It's not true that there is no presence of US Troops in the Philippines. For example, there are "advisors" on the ground helping defend Marawi against Islamic extremists. This initiative was under the Trump administration.
“They are also not engaged in battles, but in case their defenses are breached they are allowed to protect themselves,” he said. The Americans are carrying rifles, he said.
The American presence in Marawi is complicated, and not just because of the possibility that United States troops could get drawn into battle.
The Philippine Constitution prohibits the presence of foreign combat troops, and President Rodrigo Duterte, who has frequently sparred with the United States, a military ally, has threatened to eject American forces from his country.
And in January of 2017 it was announced
MANILA (Reuters) - The United States will upgrade and build facilities on Philippine military bases this year, Manila's defense minister said on Thursday, bolstering an alliance strained by President Rodrigo Duterte's opposition to a U.S. troop presence.
The Pentagon gave the green light to start the work as part of an Enhanced Defence Cooperation Agreement (EDCA), a 2014 pact that Duterte has threatened to scrap during barrages of hostility towards the former colonial power.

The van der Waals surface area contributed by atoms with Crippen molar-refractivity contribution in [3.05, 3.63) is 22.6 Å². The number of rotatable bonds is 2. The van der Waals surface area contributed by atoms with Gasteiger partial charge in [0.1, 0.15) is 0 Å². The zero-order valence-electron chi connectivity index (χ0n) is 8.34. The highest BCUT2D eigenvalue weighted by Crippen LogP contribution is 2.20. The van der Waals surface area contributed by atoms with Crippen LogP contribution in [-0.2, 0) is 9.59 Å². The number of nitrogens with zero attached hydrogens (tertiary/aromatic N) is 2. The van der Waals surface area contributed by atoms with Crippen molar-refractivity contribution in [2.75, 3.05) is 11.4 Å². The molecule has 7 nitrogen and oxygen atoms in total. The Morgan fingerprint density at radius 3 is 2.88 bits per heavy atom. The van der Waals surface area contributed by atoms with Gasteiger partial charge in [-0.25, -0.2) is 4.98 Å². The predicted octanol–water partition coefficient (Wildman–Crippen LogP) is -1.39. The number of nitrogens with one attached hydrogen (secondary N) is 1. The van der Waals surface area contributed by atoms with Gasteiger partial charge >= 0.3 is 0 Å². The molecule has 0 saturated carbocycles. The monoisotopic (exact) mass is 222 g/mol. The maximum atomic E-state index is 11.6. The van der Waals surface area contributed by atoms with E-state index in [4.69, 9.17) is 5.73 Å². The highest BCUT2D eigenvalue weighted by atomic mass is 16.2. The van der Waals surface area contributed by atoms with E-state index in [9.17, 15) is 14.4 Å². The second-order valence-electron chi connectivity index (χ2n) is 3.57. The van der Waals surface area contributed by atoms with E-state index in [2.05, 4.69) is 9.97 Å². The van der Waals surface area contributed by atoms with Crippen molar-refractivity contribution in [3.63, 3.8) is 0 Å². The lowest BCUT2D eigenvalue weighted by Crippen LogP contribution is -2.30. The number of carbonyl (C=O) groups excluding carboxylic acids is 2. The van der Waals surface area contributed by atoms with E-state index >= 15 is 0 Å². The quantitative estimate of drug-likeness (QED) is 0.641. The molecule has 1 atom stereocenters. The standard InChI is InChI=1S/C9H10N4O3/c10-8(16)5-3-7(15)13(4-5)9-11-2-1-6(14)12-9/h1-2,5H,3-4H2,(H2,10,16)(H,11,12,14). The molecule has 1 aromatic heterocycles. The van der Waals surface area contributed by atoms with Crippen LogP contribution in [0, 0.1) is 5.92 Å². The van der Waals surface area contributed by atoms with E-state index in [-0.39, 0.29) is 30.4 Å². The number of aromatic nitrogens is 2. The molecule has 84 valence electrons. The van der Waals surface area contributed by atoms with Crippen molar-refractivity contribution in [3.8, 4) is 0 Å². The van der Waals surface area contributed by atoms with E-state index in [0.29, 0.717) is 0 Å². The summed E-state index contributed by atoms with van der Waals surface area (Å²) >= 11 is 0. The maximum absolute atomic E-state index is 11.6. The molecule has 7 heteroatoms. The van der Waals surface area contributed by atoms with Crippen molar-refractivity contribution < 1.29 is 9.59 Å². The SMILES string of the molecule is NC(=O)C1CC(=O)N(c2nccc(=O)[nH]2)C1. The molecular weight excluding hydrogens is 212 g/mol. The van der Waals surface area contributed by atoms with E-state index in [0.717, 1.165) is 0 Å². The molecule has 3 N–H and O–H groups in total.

Given the dynamic of Duerte and his opposition to troops, it's worthwhile to read both articles in full, as the relationship is complicated, and often contradictory, and sometimes the Philippine military does things not in clear sight of all.
This build up of troops and base building began under Obama to counter some of the Chinese aggression mentioned in the OP.
U.S. Defense Secretary Ash Carter said on Thursday that U.S. troops and military equipment would be sent on regular rotations in the Philippines and that the two countries had started joint patrols in the South China Sea as China increasingly asserts its territorial claims.
The initiatives are designed so that the United States does not increase its permanent footprint in its former colony, but they demonstrate that the two countries are increasing security cooperation amid joint concerns over China’s actions in the region’s disputed waterways.
Countries across the region have expressed concern over China’s activities, but the broader American military presence was not meant to provoke conflict with the Chinese, Carter said.
“There will be a regular, periodic presence here of American forces,” Carter said at a news briefing in Manila with Philippine Defence Minister Voltaire Gazmin. “The things that we’re doing here are part of a pattern that goes back decades. They’re by the invitation of an alliance partner.”